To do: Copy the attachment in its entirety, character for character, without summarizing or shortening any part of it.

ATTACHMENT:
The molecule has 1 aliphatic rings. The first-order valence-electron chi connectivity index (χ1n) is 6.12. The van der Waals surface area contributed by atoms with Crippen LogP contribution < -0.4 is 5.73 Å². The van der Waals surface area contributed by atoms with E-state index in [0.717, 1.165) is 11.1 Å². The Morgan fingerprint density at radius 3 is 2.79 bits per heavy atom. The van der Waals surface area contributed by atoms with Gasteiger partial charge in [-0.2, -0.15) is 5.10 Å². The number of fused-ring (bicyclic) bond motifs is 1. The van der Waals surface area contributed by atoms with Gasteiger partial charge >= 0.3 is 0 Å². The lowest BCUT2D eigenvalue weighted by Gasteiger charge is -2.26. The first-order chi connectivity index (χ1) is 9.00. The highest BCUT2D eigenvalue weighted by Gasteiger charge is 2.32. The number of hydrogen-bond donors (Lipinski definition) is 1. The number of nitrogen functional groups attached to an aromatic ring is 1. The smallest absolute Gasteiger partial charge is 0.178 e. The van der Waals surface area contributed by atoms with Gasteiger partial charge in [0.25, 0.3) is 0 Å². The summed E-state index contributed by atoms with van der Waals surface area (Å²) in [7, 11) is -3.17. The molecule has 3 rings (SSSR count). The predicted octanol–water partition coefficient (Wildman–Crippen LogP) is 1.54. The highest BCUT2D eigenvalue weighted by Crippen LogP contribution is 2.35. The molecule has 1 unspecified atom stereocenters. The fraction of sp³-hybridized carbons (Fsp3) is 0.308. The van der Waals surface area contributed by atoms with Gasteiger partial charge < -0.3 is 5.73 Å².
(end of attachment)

The molecule has 1 aliphatic rings. The first-order valence-electron chi connectivity index (χ1n) is 6.12. The van der Waals surface area contributed by atoms with Crippen LogP contribution < -0.4 is 5.73 Å². The van der Waals surface area contributed by atoms with E-state index in [0.717, 1.165) is 11.1 Å². The Morgan fingerprint density at radius 3 is 2.79 bits per heavy atom. The van der Waals surface area contributed by atoms with Gasteiger partial charge in [-0.2, -0.15) is 5.10 Å². The number of fused-ring (bicyclic) bond motifs is 1. The van der Waals surface area contributed by atoms with Gasteiger partial charge >= 0.3 is 0 Å². The lowest BCUT2D eigenvalue weighted by Gasteiger charge is -2.26. The first-order chi connectivity index (χ1) is 9.00. The highest BCUT2D eigenvalue weighted by Gasteiger charge is 2.32. The number of hydrogen-bond donors (Lipinski definition) is 1. The number of nitrogen functional groups attached to an aromatic ring is 1. The smallest absolute Gasteiger partial charge is 0.178 e. The van der Waals surface area contributed by atoms with Gasteiger partial charge in [0.25, 0.3) is 0 Å². The summed E-state index contributed by atoms with van der Waals surface area (Å²) in [7, 11) is -3.17. The molecule has 3 rings (SSSR count). The predicted octanol–water partition coefficient (Wildman–Crippen LogP) is 1.54. The highest BCUT2D eigenvalue weighted by Crippen LogP contribution is 2.35. The molecule has 1 unspecified atom stereocenters. The fraction of sp³-hybridized carbons (Fsp3) is 0.308. The van der Waals surface area contributed by atoms with Gasteiger partial charge < -0.3 is 5.73 Å².